The Transition From Classroom to Zoom and How it Has Changed Education

Authors

  • Adam Stefanile Teachers College, Columbia University

DOI:

https://doi.org/10.24297/jssr.v16i.8789

Keywords:

COVID-19 pandemic, distance teaching and learning, STEM

Abstract

In 2020, millions of students, educators, and academic faculty (and others in the world of government, business, etc. worldwide) became aware of greater emphasis for distance teaching and learning (DTL) and communication, especially given the demands being made due to the COVID-19 pandemic. More particularly, some innovative technologies have especially been designed to bring a new coherence to the integral intersection of the teaching and learning dimensions of education, especially when focused on student-centered teaching and learning. While there may have been a grace period for educators to adjust to this paradigm shift, the online educational resources and interactive platforms for teaching science, technology, engineering, and mathematics (STEM) have made more immediate applications possible, especially given the challenges of teaching during a pandemic. The availability of technology in all academic settings, particularly STEM, has enabled educators to implement a range of diverse pedagogical approaches to engage their students more effectively in STEM learning. However, some educators lack the pedagogical skills and/or strategies needed to effectively transition to virtual/teaching online STEM topics and/or classes. The purpose of this article is to highlight the effectiveness of DTL learning by utilizing interactive websites and effectively integrating them into STEM classrooms.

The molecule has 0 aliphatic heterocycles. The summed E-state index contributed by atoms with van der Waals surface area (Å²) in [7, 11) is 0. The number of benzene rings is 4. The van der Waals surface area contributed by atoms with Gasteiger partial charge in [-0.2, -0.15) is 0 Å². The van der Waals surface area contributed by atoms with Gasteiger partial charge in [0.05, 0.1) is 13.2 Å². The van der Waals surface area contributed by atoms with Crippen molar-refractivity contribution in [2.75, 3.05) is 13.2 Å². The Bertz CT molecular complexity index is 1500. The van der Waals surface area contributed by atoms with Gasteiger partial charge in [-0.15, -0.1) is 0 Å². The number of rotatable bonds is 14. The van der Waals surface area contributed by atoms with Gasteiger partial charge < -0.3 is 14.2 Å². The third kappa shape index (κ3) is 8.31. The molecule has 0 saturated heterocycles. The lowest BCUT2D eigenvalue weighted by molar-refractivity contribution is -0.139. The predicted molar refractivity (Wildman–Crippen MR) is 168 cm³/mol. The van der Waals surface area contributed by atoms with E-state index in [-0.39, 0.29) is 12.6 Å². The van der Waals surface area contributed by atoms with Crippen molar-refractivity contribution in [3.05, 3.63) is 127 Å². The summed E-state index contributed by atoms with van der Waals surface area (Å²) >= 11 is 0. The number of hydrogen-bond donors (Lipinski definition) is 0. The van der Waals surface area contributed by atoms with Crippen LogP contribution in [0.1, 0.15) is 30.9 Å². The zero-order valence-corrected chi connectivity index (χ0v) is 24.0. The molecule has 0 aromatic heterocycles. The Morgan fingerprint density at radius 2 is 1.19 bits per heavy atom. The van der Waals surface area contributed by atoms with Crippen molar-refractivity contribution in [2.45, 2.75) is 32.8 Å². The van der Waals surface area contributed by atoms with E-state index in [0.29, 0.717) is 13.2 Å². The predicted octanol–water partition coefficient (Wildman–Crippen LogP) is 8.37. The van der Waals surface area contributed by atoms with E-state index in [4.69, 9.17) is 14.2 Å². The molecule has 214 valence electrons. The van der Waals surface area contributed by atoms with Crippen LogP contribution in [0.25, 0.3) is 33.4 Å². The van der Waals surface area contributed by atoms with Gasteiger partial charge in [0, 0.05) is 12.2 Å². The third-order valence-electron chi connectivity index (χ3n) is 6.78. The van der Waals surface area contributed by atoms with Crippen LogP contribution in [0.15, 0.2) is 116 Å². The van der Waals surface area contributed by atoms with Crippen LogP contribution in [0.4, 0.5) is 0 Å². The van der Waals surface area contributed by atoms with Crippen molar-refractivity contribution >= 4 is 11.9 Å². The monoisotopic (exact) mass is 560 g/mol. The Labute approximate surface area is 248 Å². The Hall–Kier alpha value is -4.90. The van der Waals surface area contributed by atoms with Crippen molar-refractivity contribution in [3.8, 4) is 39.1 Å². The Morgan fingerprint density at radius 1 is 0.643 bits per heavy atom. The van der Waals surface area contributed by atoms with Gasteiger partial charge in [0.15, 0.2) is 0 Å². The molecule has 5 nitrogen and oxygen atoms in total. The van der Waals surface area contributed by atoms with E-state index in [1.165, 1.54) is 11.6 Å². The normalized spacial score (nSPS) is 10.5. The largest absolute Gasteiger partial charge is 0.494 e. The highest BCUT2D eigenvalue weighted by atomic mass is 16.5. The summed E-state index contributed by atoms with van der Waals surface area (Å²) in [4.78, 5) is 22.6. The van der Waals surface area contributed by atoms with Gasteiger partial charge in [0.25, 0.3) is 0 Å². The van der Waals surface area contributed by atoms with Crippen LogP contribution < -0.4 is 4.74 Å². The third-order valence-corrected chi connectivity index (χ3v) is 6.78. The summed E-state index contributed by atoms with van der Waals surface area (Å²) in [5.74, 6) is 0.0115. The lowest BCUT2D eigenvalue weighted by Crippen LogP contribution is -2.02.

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Author Biography

Adam Stefanile, Teachers College, Columbia University

Department of Mathematics, Science, & Technology, 525 West 120th Street New York, NY 10027

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Published

2020-07-10

How to Cite

Adam Stefanile. (2020). The Transition From Classroom to Zoom and How it Has Changed Education. JOURNAL OF SOCIAL SCIENCE RESEARCH, 16, 33-40. https://doi.org/10.24297/jssr.v16i.8789

Issue

Section

Short Communications